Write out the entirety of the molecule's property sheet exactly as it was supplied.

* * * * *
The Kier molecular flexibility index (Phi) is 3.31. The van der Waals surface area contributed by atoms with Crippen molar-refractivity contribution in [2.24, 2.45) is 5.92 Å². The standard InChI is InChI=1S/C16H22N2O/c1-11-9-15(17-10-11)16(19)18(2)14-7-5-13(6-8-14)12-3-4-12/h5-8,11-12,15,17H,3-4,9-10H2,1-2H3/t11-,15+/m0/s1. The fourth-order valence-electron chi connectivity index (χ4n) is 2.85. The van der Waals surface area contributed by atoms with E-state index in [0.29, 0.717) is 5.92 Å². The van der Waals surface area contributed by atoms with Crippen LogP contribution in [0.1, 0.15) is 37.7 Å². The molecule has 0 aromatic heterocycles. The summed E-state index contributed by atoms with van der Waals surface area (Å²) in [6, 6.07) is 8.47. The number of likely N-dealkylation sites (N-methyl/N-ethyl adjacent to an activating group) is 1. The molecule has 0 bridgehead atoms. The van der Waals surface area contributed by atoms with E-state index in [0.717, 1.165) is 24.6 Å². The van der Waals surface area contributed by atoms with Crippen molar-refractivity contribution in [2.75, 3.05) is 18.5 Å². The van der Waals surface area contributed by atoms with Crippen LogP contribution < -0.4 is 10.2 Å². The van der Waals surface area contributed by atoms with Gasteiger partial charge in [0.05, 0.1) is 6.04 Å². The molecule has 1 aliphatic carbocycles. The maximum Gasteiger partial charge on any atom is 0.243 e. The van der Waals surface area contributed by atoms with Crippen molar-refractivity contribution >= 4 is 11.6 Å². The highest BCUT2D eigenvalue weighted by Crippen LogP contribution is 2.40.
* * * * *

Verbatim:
The Kier molecular flexibility index (Phi) is 3.31. The van der Waals surface area contributed by atoms with Crippen molar-refractivity contribution in [2.24, 2.45) is 5.92 Å². The standard InChI is InChI=1S/C16H22N2O/c1-11-9-15(17-10-11)16(19)18(2)14-7-5-13(6-8-14)12-3-4-12/h5-8,11-12,15,17H,3-4,9-10H2,1-2H3/t11-,15+/m0/s1. The fourth-order valence-electron chi connectivity index (χ4n) is 2.85. The van der Waals surface area contributed by atoms with E-state index in [0.29, 0.717) is 5.92 Å². The van der Waals surface area contributed by atoms with Crippen LogP contribution in [0.1, 0.15) is 37.7 Å². The molecule has 0 aromatic heterocycles. The summed E-state index contributed by atoms with van der Waals surface area (Å²) in [6, 6.07) is 8.47. The number of likely N-dealkylation sites (N-methyl/N-ethyl adjacent to an activating group) is 1. The molecule has 0 bridgehead atoms. The van der Waals surface area contributed by atoms with E-state index in [0.717, 1.165) is 24.6 Å². The van der Waals surface area contributed by atoms with Crippen molar-refractivity contribution in [2.75, 3.05) is 18.5 Å². The van der Waals surface area contributed by atoms with Crippen LogP contribution < -0.4 is 10.2 Å². The van der Waals surface area contributed by atoms with Gasteiger partial charge in [0.05, 0.1) is 6.04 Å². The molecule has 1 aliphatic carbocycles. The maximum Gasteiger partial charge on any atom is 0.243 e. The van der Waals surface area contributed by atoms with Crippen molar-refractivity contribution >= 4 is 11.6 Å². The highest BCUT2D eigenvalue weighted by Crippen LogP contribution is 2.40.